As usual, the episode is a great watch, and this time around things focus pretty heavily on John McGuinness (we even get a glimpse of him on his electric superbike, the Mugen Shinden).
With 20 TT wins to his name now, McPint will be looking to make further progress on Joey Dunlop’s record during the 2014 outing. Standing in his way will be a bevy of powerhouse riders, including the recently announced Michael Dunlop, who will be racing with a factory-backed BMW S1000RR.
After sustaining injuries in the FIM World Endurance round at Le Mans last year, Simon Andrews is returning to racing for the 2014 Isle of Man TT in Rico Penzkofer’s paddock. The 29-year-old will be riding a BMW HP4 prepared by the Penz13.com BMW racing team, not only in the TT, but also the Macau Grand Prix and the North West 200.
During his TT debut in 2011, Andrews made it clear he was a serious competitor taking 11th in the Superstock and Senior races while setting a lap record of 125.134 mph, making him the third fastest newcomer of all time.
Add to that a fastest lap time of 126.001 around the TT Mountain Course, and you can start to see why his TT career includes four Top 15 finishes, along with a podium finish in the 2012 Macau Grand Prix where he took third.
We are now halfway through with the “TT Legends” documentary, with today’s fourth of eight installments featuring the venerable Isle of Man TT. Part one of two, Episode Four introduces one of the most iconic races in motorcycling.
Over 100 years old, every motorcycle enthusiast should make a pilgrimage to the Isle of Man — the only downside is that once you go, you will want to go again, and again, and again…
Raced on city streets, with speeds hitting over 200 mph down the Sulby Straight, it is easy to see why Honda Pro Racing’s factory road racing and endurance squad borrows its name from the TT.
Featuring some of the best IOMTT riders on its team, to keep things honest, the Isle of Man TT is really where the Honda TT Legends team shines. Enjoy!
We are back on track with the eight-part “TT Legends” documentary, which follows the racing shenanigans of the Honda TT Legends road and endurance racing squad. After finishing with the Bol d’Or endurance race in Episode Two, Episode Three finds the Honda riders at the North West 200, one of the great Irish road racing events.
Like the Isle of Man TT, the North West 200 is held on public roads, but unlike the TT, this is not a time trial format. Instead, NW200 riders leave the starting line together, and swap paint and positions throughout the course. One of the fastest road races, riders reach well over 200 mph on their machines at the Irish road race.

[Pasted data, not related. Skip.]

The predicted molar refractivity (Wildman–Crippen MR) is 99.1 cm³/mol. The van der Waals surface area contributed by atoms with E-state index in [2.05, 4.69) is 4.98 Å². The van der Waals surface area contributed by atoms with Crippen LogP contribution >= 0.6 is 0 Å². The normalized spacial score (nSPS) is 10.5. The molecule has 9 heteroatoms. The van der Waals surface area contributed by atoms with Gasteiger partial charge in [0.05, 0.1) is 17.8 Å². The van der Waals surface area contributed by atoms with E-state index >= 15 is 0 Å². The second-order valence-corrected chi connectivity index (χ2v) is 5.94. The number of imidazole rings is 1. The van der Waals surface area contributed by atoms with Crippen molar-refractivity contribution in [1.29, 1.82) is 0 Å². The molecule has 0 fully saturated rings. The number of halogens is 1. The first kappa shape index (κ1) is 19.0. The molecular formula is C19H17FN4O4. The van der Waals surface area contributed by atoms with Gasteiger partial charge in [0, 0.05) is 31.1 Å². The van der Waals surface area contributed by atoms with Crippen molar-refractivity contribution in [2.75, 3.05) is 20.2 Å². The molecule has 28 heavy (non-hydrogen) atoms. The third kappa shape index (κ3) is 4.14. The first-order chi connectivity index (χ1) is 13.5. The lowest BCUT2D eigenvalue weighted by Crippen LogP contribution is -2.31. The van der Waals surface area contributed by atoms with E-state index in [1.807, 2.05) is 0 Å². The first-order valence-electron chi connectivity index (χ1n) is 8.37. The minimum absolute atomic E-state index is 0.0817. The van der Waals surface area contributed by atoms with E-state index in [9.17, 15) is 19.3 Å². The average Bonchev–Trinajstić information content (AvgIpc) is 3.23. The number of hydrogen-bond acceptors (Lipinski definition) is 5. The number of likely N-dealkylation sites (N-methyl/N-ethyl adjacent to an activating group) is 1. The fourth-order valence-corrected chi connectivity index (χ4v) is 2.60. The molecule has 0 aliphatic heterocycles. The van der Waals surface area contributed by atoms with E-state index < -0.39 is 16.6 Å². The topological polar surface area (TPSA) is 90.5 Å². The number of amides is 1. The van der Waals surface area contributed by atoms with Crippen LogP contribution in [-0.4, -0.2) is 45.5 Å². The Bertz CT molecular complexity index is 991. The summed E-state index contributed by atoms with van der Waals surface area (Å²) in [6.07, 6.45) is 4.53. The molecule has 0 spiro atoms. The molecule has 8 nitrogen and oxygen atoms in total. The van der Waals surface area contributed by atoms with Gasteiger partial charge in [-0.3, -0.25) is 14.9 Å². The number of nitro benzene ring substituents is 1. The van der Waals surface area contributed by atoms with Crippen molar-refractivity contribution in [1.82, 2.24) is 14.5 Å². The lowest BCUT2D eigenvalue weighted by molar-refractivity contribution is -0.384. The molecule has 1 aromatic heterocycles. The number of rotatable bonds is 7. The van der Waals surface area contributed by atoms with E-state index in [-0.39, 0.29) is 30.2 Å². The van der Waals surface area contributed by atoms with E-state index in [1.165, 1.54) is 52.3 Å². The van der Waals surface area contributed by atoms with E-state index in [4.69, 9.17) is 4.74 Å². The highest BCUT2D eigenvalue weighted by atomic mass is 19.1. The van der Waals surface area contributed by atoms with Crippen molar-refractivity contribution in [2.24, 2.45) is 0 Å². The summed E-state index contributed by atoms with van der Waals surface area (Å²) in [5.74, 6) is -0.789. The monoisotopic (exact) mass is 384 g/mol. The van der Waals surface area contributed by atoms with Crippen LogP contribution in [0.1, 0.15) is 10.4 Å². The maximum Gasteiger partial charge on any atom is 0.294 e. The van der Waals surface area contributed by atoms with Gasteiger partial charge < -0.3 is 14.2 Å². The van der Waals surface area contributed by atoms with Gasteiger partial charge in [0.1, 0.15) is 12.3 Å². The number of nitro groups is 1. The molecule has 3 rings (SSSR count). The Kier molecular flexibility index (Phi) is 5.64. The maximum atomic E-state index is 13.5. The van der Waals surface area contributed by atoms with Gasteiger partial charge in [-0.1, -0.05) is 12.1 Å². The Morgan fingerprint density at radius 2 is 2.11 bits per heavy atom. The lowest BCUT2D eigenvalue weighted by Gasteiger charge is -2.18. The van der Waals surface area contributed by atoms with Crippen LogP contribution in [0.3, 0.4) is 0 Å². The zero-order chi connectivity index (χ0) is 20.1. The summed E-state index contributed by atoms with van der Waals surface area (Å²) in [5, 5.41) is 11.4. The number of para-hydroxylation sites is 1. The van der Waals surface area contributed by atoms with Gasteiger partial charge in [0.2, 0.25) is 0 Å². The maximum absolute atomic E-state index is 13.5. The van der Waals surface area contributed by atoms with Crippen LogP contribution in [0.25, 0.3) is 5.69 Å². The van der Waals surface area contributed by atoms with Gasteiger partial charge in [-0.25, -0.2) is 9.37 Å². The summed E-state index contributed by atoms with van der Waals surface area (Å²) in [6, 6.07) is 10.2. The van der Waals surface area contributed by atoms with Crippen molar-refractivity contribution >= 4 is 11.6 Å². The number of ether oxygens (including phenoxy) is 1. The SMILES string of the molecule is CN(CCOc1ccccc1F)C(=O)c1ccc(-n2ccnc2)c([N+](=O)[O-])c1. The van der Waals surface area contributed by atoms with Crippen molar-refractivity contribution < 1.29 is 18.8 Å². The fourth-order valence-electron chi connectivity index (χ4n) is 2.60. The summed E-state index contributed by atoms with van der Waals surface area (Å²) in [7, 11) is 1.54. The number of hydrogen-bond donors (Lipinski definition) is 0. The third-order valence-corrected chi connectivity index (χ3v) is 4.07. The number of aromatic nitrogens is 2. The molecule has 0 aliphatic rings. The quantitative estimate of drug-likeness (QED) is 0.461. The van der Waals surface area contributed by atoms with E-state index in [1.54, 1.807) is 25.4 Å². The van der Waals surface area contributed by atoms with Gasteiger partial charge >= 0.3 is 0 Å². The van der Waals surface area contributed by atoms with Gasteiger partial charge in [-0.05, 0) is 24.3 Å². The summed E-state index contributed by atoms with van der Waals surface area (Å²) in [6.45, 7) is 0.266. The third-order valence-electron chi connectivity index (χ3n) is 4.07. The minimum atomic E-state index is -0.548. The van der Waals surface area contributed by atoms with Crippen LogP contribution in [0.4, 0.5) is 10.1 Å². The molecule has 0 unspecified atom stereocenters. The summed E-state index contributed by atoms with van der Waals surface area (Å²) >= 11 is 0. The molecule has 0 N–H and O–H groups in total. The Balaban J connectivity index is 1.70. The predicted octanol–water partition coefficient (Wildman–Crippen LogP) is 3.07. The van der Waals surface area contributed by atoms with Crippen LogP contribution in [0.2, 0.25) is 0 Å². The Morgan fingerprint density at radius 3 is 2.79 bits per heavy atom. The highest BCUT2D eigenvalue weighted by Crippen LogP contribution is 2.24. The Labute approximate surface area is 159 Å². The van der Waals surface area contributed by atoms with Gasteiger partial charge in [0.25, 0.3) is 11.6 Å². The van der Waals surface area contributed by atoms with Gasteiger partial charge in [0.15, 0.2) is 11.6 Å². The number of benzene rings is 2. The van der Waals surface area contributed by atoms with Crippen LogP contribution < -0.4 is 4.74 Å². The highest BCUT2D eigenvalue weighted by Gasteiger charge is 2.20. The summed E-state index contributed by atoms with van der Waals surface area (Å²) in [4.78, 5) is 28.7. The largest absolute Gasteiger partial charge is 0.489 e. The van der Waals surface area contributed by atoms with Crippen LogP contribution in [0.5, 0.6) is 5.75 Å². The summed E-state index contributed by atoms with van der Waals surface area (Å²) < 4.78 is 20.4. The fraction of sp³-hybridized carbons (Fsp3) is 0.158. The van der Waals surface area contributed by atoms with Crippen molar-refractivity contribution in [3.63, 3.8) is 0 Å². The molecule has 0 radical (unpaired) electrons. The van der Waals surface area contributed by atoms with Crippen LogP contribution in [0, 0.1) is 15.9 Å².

We are a little late in bringing you this, the second installment, of the “TT Legends” documentary about the Honda TT Legends road racing and endurance team, so apologies for that. But, we think you will enjoy this 22 minute reprieve from the non-two wheeled world, as like the first episode, this is a great look into one of the top teams in racing.
Focusing on the 2012 Bol d’Or 24 hour race at Magny-Cours, perhaps the most prestigious event on the FIM Endurance World Championship calendar, episode two should be a treat for any road racing fan. Le Mans starts, rain, French fans, and Mr. McPint — there is a little something for everyone in this episode.
As we said last week, “TT Legends” the made-for-TV documentary about Honda’s road racing and world endurance racing is coming to YouTube, and the show’s first episode is up for your viewing pleasure. The video introduces the Honda TT Legends team, and has some great footage over its 22 minute duration.
Best of all, the personalities of John McGuinness, Simon Andrews, and Cameron Donald really shine through. For the next seven weeks, we should have some treats for you as we go through the series’ eight episodes. Grab a beverage, and enjoy!
Last year, the Honda TT Legends crew worked with Britain’s ITV4 television station to produce an eight-part documentary that followed the factory Honda road racing team.
Featuring the John McGuinness, Simon Andrews, and Cameron Donald, “TT Legends” follows the team through six races: the Bol d’Or, Le Mans 24 heurs, Suzuka 8-Hour, North West 200, Isle of Man TT, and Oscherselben 8hr. The series was a delight for British racing fans, though sadly wasn’t rebroadcasted for us Yanks — unless you employed less-than-legal means, that is.
Well that’s about to change, as Honda Pro Racing will be hosting the series on its YouTube channel, one episode each week, starting on January 12th. It’s a great series, and well worth keeping up with, if you have the time. We’ll bring you each installment here on Asphalt & Rubber, as they become available. Until then, whet your appetite on the trailer.